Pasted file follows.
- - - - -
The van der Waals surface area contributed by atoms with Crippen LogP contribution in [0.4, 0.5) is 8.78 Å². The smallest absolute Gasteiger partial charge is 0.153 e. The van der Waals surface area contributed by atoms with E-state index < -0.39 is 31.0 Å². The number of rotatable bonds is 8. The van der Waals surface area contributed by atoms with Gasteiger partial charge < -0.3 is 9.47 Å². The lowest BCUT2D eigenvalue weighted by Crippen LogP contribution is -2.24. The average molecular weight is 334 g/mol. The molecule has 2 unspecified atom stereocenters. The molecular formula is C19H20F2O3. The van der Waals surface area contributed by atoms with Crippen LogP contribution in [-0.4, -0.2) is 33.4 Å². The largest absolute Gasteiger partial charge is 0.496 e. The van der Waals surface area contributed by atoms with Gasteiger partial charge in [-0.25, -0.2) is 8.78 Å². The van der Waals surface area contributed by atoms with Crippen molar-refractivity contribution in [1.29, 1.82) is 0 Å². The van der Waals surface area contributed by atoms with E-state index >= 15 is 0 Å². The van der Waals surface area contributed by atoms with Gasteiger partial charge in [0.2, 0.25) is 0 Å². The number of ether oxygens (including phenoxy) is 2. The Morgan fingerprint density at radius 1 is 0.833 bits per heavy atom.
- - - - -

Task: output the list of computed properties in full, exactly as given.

The van der Waals surface area contributed by atoms with Crippen LogP contribution in [0.4, 0.5) is 8.78 Å². The smallest absolute Gasteiger partial charge is 0.153 e. The van der Waals surface area contributed by atoms with E-state index < -0.39 is 31.0 Å². The number of rotatable bonds is 8. The van der Waals surface area contributed by atoms with Gasteiger partial charge < -0.3 is 9.47 Å². The lowest BCUT2D eigenvalue weighted by Crippen LogP contribution is -2.24. The average molecular weight is 334 g/mol. The molecule has 2 unspecified atom stereocenters. The molecular formula is C19H20F2O3. The van der Waals surface area contributed by atoms with Crippen LogP contribution in [-0.4, -0.2) is 33.4 Å². The largest absolute Gasteiger partial charge is 0.496 e. The van der Waals surface area contributed by atoms with Gasteiger partial charge in [-0.25, -0.2) is 8.78 Å². The van der Waals surface area contributed by atoms with Crippen molar-refractivity contribution in [1.29, 1.82) is 0 Å². The van der Waals surface area contributed by atoms with E-state index >= 15 is 0 Å². The van der Waals surface area contributed by atoms with Gasteiger partial charge in [0.2, 0.25) is 0 Å². The number of ether oxygens (including phenoxy) is 2. The Morgan fingerprint density at radius 1 is 0.833 bits per heavy atom.